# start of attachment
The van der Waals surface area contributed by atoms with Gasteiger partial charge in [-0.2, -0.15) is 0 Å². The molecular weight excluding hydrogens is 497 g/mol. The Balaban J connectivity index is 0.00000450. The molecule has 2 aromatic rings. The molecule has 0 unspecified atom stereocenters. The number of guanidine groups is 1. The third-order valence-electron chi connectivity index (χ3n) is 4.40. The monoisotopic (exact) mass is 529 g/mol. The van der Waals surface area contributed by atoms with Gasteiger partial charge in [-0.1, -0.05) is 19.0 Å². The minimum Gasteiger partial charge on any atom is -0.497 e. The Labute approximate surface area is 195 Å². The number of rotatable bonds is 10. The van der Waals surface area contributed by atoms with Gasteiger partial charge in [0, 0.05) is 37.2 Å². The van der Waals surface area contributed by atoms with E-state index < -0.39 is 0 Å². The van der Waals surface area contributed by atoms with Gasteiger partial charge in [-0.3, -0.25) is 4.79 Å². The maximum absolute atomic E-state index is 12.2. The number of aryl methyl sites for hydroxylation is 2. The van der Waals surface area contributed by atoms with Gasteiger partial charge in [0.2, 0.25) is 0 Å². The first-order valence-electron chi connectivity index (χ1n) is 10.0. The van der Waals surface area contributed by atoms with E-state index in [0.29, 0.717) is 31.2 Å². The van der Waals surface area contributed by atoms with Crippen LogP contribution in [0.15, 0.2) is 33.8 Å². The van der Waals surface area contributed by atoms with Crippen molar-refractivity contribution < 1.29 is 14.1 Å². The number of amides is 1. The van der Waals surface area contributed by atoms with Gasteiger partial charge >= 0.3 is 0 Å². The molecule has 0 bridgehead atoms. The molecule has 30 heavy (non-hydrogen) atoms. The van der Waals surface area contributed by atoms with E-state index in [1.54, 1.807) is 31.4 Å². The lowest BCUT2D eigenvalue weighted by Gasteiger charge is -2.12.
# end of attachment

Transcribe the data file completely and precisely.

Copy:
The van der Waals surface area contributed by atoms with Gasteiger partial charge in [-0.2, -0.15) is 0 Å². The molecular weight excluding hydrogens is 497 g/mol. The Balaban J connectivity index is 0.00000450. The molecule has 2 aromatic rings. The molecule has 0 unspecified atom stereocenters. The number of guanidine groups is 1. The third-order valence-electron chi connectivity index (χ3n) is 4.40. The monoisotopic (exact) mass is 529 g/mol. The van der Waals surface area contributed by atoms with Gasteiger partial charge in [-0.1, -0.05) is 19.0 Å². The minimum Gasteiger partial charge on any atom is -0.497 e. The Labute approximate surface area is 195 Å². The number of rotatable bonds is 10. The van der Waals surface area contributed by atoms with Gasteiger partial charge in [0, 0.05) is 37.2 Å². The van der Waals surface area contributed by atoms with E-state index < -0.39 is 0 Å². The van der Waals surface area contributed by atoms with Gasteiger partial charge in [-0.3, -0.25) is 4.79 Å². The maximum absolute atomic E-state index is 12.2. The number of aryl methyl sites for hydroxylation is 2. The van der Waals surface area contributed by atoms with Gasteiger partial charge in [0.2, 0.25) is 0 Å². The first-order valence-electron chi connectivity index (χ1n) is 10.0. The van der Waals surface area contributed by atoms with E-state index in [0.29, 0.717) is 31.2 Å². The van der Waals surface area contributed by atoms with Crippen LogP contribution in [0.15, 0.2) is 33.8 Å². The van der Waals surface area contributed by atoms with Crippen molar-refractivity contribution < 1.29 is 14.1 Å². The number of amides is 1. The van der Waals surface area contributed by atoms with Gasteiger partial charge >= 0.3 is 0 Å². The molecule has 0 bridgehead atoms. The molecule has 30 heavy (non-hydrogen) atoms. The van der Waals surface area contributed by atoms with E-state index in [1.54, 1.807) is 31.4 Å². The lowest BCUT2D eigenvalue weighted by Gasteiger charge is -2.12.